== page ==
On June 23, a University of Cambridge English professor tweeted that “White Lives Don’t Matter,” and it struck a chord with some students.
A group of people from the university who were offended by the tweet organized a petition to have the professor fired for her remarks, and it quickly garnered attention.
“I’ll say it again. White Lives Don’t Matter. As white lives,” English professor Priyamvada Gopal tweeted.
She did indeed tweet that tweet… I saw it with my own eyes and screen grabbed it myself… pic.twitter.com/PYj2C7FrVw
— Oliver Wong (@wonggt) June 29, 2020
Twitter later removed the tweet, but it wasn’t the only platform to take down something it deemed offensive.
The students’ petition to have Gopal fired received more than 20,000 signatures before it was deleted from Change.org for “bullying and harassment.”
“This petition was removed for being in breach of our bullying and harassment policy,” a spokesman for Change.org said, according to the Washington Free Beacon.
Change.org’s decision to remove the petition for violating policy might make sense, except for the fact that the website has thousands of petitions calling for individuals to be fired for similar incidents.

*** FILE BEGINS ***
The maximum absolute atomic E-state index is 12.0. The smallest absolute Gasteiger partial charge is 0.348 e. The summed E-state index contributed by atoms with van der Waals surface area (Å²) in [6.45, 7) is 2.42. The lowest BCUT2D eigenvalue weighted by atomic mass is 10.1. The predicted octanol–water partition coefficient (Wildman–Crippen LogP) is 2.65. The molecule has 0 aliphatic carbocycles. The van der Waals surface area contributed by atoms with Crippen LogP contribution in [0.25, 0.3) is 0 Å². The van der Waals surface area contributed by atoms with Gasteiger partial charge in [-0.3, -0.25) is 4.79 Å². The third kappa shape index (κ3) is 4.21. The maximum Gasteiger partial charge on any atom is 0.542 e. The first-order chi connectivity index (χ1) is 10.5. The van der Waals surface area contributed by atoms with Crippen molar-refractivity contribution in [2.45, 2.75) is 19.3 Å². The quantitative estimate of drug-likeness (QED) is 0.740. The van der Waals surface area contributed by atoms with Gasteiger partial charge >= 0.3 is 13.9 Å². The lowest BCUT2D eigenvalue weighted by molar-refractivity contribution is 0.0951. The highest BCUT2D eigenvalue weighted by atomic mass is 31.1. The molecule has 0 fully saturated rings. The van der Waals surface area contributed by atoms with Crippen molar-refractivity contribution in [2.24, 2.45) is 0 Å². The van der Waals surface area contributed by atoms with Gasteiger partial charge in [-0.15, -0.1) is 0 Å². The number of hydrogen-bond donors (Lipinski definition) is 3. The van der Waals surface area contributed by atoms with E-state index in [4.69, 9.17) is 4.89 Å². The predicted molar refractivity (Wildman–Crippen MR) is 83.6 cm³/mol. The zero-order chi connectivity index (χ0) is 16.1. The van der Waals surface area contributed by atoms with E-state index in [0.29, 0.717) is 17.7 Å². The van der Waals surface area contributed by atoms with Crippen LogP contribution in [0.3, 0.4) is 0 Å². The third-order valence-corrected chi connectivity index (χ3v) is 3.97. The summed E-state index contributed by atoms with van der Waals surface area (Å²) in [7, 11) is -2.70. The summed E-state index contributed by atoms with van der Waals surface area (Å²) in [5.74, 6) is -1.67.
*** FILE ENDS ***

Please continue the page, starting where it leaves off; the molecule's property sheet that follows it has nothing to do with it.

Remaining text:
For example, a petition that has nearly 300,000 signatures is calling for Los Angeles Police Chief Michael Moore to be fired for “belittling the struggles and ways of the Black Lives Matter movement.”
Another petition, with more than 30,000 signatures, was started in an effort to remove University of Central Florida professor Charles Negy from his position for “abhorrent racist comments” made on his personal Twitter account.
Unlike those petitions, though, Change.org swiftly cut the students’ efforts short, and Gopal won’t be worrying about external pressure calling for her job.
“I would also like to make clear I stand by my tweets, now deleted by Twitter, not me,” Gopal told The Washington Free Beacon.
“They were very clearly speaking to a structure and ideology, not about people. My tweet said whiteness is not special, not a criterion for making lives matter. I stand by that.”
Cambridge defended Gopal in a statement on Twitter, explaining that it encourages its “academics to express their own lawful opinions.” The university’s statement also denounced the students’ efforts to have Gopal removed from her position.
“The University defends the right of its academics to express their own lawful opinions which others might find controversial and deplores in the strongest terms abuse and personal attacks. These attacks are totally unacceptable and must cease,” the university tweeted.
The University defends the right of its academics to express their own lawful opinions which others might find controversial and deplores in the strongest terms abuse and personal attacks. These attacks are totally unacceptable and must cease.
— Cambridge University (@Cambridge_Uni) June 24, 2020
While Change.org appears to have given Gopal a little more job security, others in similar situations might not be as fortunate.
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